Author brings personal experience to Imagine Gathering event

The holiday happy hour will take place on Nov. 18 at The Winemakers Reserve in Woodinville.

A holiday season happy hour event that features the author of “The Glass Castle,” Jeannette Walls, will be held on November 18, with proceeds going to support Imagine Housing and The Sophia Way.

The happy hour will take place from 4:30-6:30 p.m. at The Winemakers Reserve in Woodinville, located at 15902 Redmond – Woodinville Road NE Suite D6. Ticket prices start at $50 and free, nonalcoholic beverages will be available for all attendees.

Imagine Housing is a permanent affordable housing nonprofit on the Eastside, which helps bridge the gap between affordable and accessible housing and supportive services. The Sophia Way, another nonprofit, supports women on their journey from homelessness to safe and stable housing by providing shelter, social services and permanent housing support.

The event will feature food from John Howie’s Seastar Restaurant and Raw Bar. Wine from local winemaker and entrepreneur, Matt “Matteo” Loso and The Winemakers Reserve will also be offered to guests.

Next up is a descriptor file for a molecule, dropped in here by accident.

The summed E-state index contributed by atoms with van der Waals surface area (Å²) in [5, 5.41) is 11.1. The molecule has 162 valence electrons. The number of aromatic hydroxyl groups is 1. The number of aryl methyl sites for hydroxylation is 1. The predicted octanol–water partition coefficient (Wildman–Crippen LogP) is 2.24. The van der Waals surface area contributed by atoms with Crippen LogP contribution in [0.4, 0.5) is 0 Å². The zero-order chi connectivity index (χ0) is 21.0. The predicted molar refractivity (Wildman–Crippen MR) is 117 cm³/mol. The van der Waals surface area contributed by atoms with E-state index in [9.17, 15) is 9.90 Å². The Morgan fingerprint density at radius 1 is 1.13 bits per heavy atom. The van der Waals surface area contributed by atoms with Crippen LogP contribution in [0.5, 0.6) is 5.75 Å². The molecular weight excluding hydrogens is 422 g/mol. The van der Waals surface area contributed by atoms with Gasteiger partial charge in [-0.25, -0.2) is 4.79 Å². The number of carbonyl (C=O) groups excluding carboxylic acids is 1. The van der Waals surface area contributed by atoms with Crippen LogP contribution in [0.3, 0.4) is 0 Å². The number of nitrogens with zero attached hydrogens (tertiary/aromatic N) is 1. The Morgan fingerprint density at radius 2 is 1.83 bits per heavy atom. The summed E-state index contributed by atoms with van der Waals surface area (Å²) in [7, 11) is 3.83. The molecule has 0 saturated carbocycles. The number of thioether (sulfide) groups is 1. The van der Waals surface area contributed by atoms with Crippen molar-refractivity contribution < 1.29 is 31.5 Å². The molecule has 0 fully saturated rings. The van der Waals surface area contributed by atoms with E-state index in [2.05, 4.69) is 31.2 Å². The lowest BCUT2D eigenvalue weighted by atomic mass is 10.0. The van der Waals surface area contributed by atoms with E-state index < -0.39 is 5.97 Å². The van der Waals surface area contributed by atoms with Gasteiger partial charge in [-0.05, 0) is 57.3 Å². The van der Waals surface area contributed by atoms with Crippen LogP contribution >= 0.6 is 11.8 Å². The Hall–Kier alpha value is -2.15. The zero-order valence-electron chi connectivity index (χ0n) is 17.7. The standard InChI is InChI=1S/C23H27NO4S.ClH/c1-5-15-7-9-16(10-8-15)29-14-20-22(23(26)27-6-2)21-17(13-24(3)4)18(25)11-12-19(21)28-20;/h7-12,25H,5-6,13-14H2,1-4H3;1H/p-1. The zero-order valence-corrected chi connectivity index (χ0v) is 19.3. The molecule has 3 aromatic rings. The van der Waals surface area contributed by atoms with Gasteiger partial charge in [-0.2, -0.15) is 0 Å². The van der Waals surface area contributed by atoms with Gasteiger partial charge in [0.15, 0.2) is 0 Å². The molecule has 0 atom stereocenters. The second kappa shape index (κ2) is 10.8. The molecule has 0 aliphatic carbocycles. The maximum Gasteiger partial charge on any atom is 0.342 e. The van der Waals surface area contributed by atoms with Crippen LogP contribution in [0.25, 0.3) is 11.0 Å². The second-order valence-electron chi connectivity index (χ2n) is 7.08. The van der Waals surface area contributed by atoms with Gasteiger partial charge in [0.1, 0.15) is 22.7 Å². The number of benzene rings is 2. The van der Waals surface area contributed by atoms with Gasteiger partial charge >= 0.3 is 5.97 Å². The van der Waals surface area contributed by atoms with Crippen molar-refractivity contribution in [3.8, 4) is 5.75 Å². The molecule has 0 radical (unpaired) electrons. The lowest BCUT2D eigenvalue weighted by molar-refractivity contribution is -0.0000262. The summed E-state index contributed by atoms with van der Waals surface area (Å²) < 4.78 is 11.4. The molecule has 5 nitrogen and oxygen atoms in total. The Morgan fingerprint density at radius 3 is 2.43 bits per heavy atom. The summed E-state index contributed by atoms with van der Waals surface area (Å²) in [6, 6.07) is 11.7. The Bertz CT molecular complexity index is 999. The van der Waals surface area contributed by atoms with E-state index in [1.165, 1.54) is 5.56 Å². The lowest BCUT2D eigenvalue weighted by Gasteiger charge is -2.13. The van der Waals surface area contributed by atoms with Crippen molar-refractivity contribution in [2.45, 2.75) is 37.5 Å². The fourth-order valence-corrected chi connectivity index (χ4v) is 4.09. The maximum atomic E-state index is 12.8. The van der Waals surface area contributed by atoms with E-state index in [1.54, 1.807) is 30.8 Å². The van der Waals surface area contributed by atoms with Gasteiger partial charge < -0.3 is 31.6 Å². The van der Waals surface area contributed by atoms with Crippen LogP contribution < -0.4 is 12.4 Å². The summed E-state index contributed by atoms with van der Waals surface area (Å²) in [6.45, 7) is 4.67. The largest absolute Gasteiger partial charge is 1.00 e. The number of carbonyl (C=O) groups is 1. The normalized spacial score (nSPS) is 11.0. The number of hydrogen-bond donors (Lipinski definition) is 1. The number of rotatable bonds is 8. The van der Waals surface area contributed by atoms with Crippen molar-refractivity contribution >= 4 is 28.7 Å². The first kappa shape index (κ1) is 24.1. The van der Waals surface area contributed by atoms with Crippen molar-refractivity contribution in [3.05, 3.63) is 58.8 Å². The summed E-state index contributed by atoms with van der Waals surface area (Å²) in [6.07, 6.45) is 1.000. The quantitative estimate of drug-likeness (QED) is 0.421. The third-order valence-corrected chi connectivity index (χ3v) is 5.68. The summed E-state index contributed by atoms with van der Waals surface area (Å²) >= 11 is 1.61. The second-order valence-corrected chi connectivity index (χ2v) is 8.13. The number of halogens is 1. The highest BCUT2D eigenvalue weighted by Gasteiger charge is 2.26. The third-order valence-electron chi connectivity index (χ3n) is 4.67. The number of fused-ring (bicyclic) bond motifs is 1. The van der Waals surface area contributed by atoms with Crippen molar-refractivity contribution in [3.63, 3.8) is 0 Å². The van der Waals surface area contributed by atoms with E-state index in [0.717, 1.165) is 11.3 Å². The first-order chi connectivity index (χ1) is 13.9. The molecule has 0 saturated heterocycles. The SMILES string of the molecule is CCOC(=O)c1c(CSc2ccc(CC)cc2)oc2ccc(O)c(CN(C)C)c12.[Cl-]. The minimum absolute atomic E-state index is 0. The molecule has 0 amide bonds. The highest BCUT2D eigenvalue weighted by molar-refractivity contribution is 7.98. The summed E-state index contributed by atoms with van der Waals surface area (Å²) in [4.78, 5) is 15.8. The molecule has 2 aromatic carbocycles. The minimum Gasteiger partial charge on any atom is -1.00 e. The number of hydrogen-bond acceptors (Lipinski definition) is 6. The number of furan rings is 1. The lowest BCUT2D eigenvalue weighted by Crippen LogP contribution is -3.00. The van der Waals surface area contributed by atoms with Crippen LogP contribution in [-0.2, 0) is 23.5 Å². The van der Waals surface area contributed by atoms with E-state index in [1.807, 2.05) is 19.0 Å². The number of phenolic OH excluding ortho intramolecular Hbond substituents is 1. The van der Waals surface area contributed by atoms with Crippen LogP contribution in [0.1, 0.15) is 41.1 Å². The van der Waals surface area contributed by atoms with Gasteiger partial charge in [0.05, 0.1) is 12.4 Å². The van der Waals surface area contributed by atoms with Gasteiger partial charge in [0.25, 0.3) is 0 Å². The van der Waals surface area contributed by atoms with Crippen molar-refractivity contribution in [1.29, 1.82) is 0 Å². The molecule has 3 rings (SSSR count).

“The Glass Castle” is a 2005 memoir that recounts Walls’ dysfunctional and nomadic–yet vibrant–upbringing, while emphasizing her resilience. The memoir follows her family of five as they do “the skedaddle,” which consists of packing all belongings into the family car and moving towns in the middle of the night to stay ahead of debt collectors and law enforcement.

During her childhood, Walls lived mostly in isolated desert mining towns, where her mother and father taught her and her siblings reading, math and specialized survival skills.

Her father drank alcohol frequently and struggled to maintain a job for long, but promised his family that the nomadic lifestyle was only temporary. Her father promised to find gold and build the family the glass castle, a large self sustaining home made from glass.

The memoir has continuous themes of Walls’ father’s alcoholism, which drained funds and caused the family to go hungry. To survive, Walls and her siblings had to dumpster dive and steal food from classmates and neighbors. Years after Walls and her siblings escaped the nomadic lifestyle and headed to New York City, her parents followed, where they lived on the streets then became squatters.

For the happy hour event, Walls will provide a reading and engage in discussions with attendees about why experiences such as hers are relevant to the issues community members face today, while discussing the importance of nonprofits, Imagine Housing and The Sophia Way.

Books will not be available for purchase at the event. Click here to register.